Conferences . . . Why do we go to them? What do we get out of them?
I’m reminded of Louis Gossett, Junior’s line in An Officer and a Gentleman: “Why would a slick little hustler like you sign up for this kind of abuse?” Sometimes as a conference date nears, I wonder the same thing. But some of them can be a lot of fun.
Ironically, as I write this one, I’m attending one of the best—the PSWA (Public Safety Writers’ Association) conference in Las Vegas, Nevada. (I felt obligated to add the state because I once attended a conference in New Mexico and found out there is a city named Las Vegas in the Land of Enchantment too. But I digress.)
As I said, I really love the PSWA conference. It’s a chance to see some old friends and meet with some of the nicest people in the business. One of my fellow Ladykillers, Mysti Berry, is also attending. I’m sure Mysti will enjoy the return to her home town. (She grew up in Las Vegas.) She and I have a panel on writing the short story, which is a subject near and dear to both our hearts. We generally have a great time at the PSWA conference. It’s a bit smaller than some of the huge ones, but it doesn’t lose sight of what a mystery conference is supposed to do.
But what is that exactly?
A conference should be about both fun and possibilities. Possibilities involve meeting new people, networking, and learning new things. I always go to one with an open mind, thinking that if I can learn even one new thing the experience will be worthwhile. A long time ago, when I attended my first Bouchercon, one of the more successful writers I knew who had taken me under his wing, advised me to network. “A lot of stuff happens in the bar and those all-night poker games are great,” he said. Alas, I don’t drink and I haven’t played poker since a group of us pulled an overnight sleepover in my buddy’s tent when I was about twelve years old.
So are conferences still worth it?
Let’s see what else they have to offer.
If you can get on a panel of two you have the opportunity to dazzle the public and you might sell a few books. I can’t tell you how many good authors I discovered after seeing them on a panel. The flip-side is true also. Sometimes I left the panel thinking a particular author was an idiot. So if you do get a panel slot, be at your best, look sharp, and be gracious. Figure out your expectations beforehand and think about what you want to accomplish.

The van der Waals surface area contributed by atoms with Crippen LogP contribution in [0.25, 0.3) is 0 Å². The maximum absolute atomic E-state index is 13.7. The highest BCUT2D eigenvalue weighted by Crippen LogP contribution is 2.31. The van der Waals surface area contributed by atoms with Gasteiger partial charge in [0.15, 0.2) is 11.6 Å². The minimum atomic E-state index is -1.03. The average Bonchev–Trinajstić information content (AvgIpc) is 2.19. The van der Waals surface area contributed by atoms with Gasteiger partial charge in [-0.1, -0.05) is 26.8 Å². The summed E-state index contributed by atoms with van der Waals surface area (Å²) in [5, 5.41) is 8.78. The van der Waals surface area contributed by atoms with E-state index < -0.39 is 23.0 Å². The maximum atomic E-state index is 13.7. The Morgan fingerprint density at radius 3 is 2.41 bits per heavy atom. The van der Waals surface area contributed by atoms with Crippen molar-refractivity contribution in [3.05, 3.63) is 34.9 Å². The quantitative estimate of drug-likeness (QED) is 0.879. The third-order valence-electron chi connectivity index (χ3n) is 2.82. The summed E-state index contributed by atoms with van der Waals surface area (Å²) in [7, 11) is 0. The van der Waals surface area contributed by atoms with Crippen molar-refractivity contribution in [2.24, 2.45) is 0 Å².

Meeting people is also a possibility, although going up to an editor or agent you hope to impress at the wrong time is not advisable. Sometimes it’s not advisable at the “right time” either. Many conferences have these pitch sessions and the value of these is debatable. The current advice is to have your “elevator pitch” ready. Agents and editors always like to tell horror stories about people following them into washroom and trying to shove a manuscript under their stall. The best advice: opportunities are there to meet and attract the attention of an editor or agent, but don’t be reckless in your pursuit of attention. And to any agents or editors out there, keep in mind that many of the people who approach you are desperate with a capital D. Respect runs a two-way street.
Huge conferences like Bouchercon can be intimidating and overwhelming. It’s best to start with a smaller conference or two to get the feel for them. It’s not a bad idea for your first one to kind of stay in the background and watch what’s going on. Opportunities may arise, so be ready, but avoid looking like a gadfly.
It also helps to plan some other activities along with the conference. The ones I’ve enjoyed the most are those where I’ve taken time away from the festivities and done a little sightseeing and exploring. I remember one writer who was lamenting that she attended a conference in a city she’d never been to and after it was over realized she’d spent the whole time in the conference hotel. So get out and experience life where ever you are. Take some time to enjoy the experience and who knows, maybe a new idea for a story will come to you.